The protection of investors is a preeminent goal of federal securities regulation in the United States, yet a basic question about investor protection has been all but ignored: what harms are securities regulations intended to protect investors from? This Article seeks to answer this basic question.
The four distinct, but related, harms from which securities regulations might be intended to protect investors are: 1) fraud, 2) an unlevel informational playing field, 3) the extraction of private benefits from the firm by firm insiders,and 4) investors’ propensity to make unwise investment decisions. Concern about each of these harms was a significant factor when the federal securities statute swere first enacted, and these concerns continue to influence securities regulation policymaking today.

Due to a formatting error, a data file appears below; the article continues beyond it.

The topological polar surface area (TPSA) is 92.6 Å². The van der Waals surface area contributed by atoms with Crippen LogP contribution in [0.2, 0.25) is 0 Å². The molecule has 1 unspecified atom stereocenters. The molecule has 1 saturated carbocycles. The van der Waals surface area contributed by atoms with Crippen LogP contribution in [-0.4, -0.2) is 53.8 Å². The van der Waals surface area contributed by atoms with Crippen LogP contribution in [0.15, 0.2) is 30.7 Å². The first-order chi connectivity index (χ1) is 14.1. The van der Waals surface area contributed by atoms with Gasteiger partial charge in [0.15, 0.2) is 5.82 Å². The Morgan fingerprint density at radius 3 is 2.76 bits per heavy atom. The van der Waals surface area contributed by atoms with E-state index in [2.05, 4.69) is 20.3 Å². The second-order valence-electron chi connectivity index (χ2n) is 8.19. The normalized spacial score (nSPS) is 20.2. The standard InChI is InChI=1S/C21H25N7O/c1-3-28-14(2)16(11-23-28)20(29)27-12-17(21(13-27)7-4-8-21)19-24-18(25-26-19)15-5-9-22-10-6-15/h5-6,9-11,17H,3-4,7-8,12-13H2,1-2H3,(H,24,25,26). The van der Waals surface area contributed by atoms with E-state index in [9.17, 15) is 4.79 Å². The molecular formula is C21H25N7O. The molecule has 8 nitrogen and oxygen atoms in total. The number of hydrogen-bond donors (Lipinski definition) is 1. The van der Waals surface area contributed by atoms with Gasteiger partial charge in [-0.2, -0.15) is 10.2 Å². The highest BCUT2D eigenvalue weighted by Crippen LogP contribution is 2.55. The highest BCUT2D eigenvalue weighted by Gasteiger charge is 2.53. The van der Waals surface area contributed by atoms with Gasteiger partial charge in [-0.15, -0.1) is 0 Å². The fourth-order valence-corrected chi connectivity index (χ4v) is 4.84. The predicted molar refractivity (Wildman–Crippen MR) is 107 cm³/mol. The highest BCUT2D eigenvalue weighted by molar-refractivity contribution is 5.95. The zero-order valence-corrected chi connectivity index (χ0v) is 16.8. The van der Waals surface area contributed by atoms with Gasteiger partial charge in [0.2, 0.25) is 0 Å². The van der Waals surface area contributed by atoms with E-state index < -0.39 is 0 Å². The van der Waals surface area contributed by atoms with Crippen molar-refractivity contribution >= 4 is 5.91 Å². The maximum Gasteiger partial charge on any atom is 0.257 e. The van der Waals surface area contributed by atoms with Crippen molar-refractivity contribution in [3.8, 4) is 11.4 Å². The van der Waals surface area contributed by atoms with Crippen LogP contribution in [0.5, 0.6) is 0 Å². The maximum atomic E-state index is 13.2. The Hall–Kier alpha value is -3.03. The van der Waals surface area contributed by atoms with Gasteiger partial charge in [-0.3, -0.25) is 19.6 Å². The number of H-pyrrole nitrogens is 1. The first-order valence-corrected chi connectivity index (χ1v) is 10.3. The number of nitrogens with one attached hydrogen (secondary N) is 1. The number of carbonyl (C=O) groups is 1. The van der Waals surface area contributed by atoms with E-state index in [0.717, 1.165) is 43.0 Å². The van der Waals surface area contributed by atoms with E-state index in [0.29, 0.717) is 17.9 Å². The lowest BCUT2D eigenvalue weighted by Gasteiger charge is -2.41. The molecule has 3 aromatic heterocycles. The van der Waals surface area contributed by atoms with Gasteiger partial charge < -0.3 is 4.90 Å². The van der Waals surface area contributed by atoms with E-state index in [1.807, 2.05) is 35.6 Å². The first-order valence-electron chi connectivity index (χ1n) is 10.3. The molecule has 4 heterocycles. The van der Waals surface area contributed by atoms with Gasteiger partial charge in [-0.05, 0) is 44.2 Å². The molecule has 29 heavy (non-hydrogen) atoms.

What benefits are provided by identifying the particular harms which underlie investor protection concerns? The JOBS Act offers an opportunity to address this question. Three features of the JOBS Act are analyzed: 1) provisions that create a new category of public issuer, the emerging growth company, 2)provisions that permit the public solicitation of investors in conjunction with Rule 506 offerings, and 3) provisions that make it easier for firms to avoid federal periodic disclosure obligations. Each of these JOBS Act provisions are analyzed from the perspective of the particular harms securities regulations might protect investors from. Carrying out this analysis generates several important new ideas about how to improve the JOBS Act.
These findings illustrate how a better understanding of the harms to investors that underlie investor protection concerns can improve securities regulation policymaking.